It’s important to properly calculate and include these deductions to ensure legal compliance and accuracy in the employee’s final pay. This will reflect their actual earnings after all withholdings and help them understand how much they’re taking home.

    5. Have a defined pay structure

    Having a well-established pay structure is an essential step in creating a reliable payroll process, laying out specific and consistent criteria for how employees are compensated based on their roles, experience, qualifications and performance.

    The structure should include pay scales for different positions, overtime rates and criteria for raises and bonuses, ensuring transparency and fairness in compensation practices. A clearly defined wage structure helps maintain internal equity, which can motivate employees and ensure compliance with wage and hour laws.

    6. Payroll process bookkeeping

    Bookkeeping is a vital part of the payroll process that involves carefully documenting every aspect of it, from wages paid and deductions made to all the taxes withheld. This detailed record-keeping helps organizations maintain financial accuracy, comply with tax laws and prepare for audits. It also ensures that all financial transactions related to payroll are accurately accounted for, which makes financial analysis, reporting and decision-making much easier.

    Payroll processing software and technology

    Beti® is Paycom’s innovative tool that allows employees to do their own payroll. It works by automatically flagging payroll errors, then guides employees to fix them before payroll submission.

    Here are just a few of the many ways Beti helps businesses.

    Automate processes

    Beti automates the payroll process by allowing employees to engage directly with their payroll data, letting them check and update information like hours worked, earnings and deductions before payroll is finalized. This self-service approach automates the verification and approval steps, which used to require constant intervention by payroll staff.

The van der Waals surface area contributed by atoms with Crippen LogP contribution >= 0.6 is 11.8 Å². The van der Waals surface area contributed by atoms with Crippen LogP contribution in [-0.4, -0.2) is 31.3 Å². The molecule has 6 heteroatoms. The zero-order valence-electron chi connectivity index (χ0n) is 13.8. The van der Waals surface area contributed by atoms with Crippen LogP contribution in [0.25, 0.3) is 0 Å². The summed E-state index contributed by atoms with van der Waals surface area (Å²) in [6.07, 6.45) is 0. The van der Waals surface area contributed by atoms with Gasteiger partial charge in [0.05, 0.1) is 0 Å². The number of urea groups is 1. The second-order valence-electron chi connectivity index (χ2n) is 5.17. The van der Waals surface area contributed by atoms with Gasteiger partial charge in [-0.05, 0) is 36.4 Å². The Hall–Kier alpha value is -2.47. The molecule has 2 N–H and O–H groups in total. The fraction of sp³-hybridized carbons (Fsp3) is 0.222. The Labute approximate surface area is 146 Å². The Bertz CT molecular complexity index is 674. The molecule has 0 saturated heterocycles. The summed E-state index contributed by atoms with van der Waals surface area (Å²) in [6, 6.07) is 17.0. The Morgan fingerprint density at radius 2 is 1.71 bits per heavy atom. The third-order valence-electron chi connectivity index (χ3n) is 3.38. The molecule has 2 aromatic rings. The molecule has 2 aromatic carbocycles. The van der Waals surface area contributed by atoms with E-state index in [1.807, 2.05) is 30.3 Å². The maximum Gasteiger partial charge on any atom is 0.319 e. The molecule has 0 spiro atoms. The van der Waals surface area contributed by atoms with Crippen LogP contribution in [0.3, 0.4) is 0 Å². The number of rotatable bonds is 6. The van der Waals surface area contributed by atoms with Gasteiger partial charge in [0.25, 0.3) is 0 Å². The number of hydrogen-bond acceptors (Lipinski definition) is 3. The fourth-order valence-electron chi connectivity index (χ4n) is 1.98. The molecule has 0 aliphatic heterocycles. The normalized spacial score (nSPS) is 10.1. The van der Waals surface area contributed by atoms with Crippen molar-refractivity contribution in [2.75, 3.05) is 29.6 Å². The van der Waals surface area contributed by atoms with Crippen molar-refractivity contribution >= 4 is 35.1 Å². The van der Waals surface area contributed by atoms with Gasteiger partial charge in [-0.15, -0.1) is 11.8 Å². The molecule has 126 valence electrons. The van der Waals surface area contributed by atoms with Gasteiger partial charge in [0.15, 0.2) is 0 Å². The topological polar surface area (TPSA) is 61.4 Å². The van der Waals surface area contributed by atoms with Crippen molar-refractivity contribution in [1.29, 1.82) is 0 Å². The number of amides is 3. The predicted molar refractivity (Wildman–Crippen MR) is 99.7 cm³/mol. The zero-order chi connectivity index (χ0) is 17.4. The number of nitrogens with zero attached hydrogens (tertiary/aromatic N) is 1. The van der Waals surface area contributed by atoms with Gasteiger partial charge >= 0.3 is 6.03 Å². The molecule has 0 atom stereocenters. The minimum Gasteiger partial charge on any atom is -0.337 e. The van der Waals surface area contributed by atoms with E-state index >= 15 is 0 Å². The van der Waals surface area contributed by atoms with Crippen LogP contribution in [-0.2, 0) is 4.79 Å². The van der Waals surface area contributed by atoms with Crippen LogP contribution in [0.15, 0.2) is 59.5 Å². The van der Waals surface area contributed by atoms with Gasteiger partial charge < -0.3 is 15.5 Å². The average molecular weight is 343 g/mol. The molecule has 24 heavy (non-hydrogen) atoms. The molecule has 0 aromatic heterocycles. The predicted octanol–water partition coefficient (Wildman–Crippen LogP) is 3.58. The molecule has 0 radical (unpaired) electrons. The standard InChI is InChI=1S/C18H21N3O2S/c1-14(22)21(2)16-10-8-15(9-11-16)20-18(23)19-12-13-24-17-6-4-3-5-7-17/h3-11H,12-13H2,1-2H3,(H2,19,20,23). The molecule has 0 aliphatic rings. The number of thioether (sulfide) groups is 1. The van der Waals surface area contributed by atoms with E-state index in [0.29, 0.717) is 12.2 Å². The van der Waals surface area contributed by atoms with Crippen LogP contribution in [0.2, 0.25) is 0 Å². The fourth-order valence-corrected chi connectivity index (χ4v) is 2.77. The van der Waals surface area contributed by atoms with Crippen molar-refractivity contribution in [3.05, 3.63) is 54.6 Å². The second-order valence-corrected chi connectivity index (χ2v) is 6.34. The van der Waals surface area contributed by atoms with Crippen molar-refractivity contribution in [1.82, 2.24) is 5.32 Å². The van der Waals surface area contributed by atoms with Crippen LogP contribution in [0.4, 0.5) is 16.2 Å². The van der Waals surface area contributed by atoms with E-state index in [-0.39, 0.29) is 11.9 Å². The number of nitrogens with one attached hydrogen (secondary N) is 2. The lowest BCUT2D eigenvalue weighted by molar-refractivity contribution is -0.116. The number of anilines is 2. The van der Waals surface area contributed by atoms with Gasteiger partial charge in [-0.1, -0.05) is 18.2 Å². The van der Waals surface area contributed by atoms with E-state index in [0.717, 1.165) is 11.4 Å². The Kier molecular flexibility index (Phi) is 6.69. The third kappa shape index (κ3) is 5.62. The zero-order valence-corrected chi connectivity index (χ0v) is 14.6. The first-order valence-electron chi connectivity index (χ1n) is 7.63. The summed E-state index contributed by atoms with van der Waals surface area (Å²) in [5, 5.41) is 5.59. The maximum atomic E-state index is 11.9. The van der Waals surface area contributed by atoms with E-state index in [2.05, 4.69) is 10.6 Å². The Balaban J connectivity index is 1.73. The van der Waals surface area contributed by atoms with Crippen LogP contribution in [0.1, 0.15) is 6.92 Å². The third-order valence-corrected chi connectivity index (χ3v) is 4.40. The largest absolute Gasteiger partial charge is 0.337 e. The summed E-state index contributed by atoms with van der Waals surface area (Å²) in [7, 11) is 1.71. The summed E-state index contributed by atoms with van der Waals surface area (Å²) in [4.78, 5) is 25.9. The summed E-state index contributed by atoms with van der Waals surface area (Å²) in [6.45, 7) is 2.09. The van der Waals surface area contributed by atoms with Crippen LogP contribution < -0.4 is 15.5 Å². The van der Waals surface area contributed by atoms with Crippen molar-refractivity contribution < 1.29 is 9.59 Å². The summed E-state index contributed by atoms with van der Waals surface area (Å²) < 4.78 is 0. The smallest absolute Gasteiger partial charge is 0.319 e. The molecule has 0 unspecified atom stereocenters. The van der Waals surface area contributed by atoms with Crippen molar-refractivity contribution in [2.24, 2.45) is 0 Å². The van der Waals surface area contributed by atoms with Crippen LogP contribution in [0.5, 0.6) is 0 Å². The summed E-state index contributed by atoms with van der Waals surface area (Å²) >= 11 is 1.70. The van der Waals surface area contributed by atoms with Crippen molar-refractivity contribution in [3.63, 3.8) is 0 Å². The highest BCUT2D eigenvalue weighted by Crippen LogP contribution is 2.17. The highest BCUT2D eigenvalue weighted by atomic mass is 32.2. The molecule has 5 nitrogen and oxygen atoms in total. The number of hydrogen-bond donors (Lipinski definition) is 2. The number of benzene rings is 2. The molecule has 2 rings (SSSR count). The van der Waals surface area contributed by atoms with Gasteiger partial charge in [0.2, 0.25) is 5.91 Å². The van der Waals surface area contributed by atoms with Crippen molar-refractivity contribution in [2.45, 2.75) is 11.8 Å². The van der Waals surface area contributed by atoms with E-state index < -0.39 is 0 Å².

Beti streamlines the entire process by empowering employees to verify payroll’s accuracy, ultimately reducing errors and increasing efficiency for the process overall.

    Automate fail-safes

    Beti automates fail-safes by incorporating system checks and validations that prompt employees to review and confirm their payroll information for accuracy before submission. It’s a proactive approach that reduces errors by catching discrepancies in real-time — like incorrect pay rates or hours worked — before the payroll is processed.

    By allowing employees to verify their payroll details, Beti helps ensure a more accurate and reliable payroll process.

    Transparency between organization and employee

    Beti also enhances transparency by giving employees direct access to payroll information. This allows them to see and verify things like hours worked, pay rates and deductions and do it before payroll is finalized. Beti is designed to create an environment of transparent dialogue about payroll processing, one where employees can actively engage and raise concerns or questions regarding their compensation.

    This level of visibility fosters trust and accountability, as employees can see for themselves how their pay is calculated and ensure their information is accurate, building their confidence in the payroll process.

    Data protection

    With robust security measures and compliance with regulatory standards, Paycom makes sure sensitive payroll and personal employee information is secure and protected against unauthorized access. The single software uses encryption, secure authentication methods and regular security audits to safeguard data integrity and privacy, protecting your business from data breaches and ensuring that your payroll complies with data protection requirements.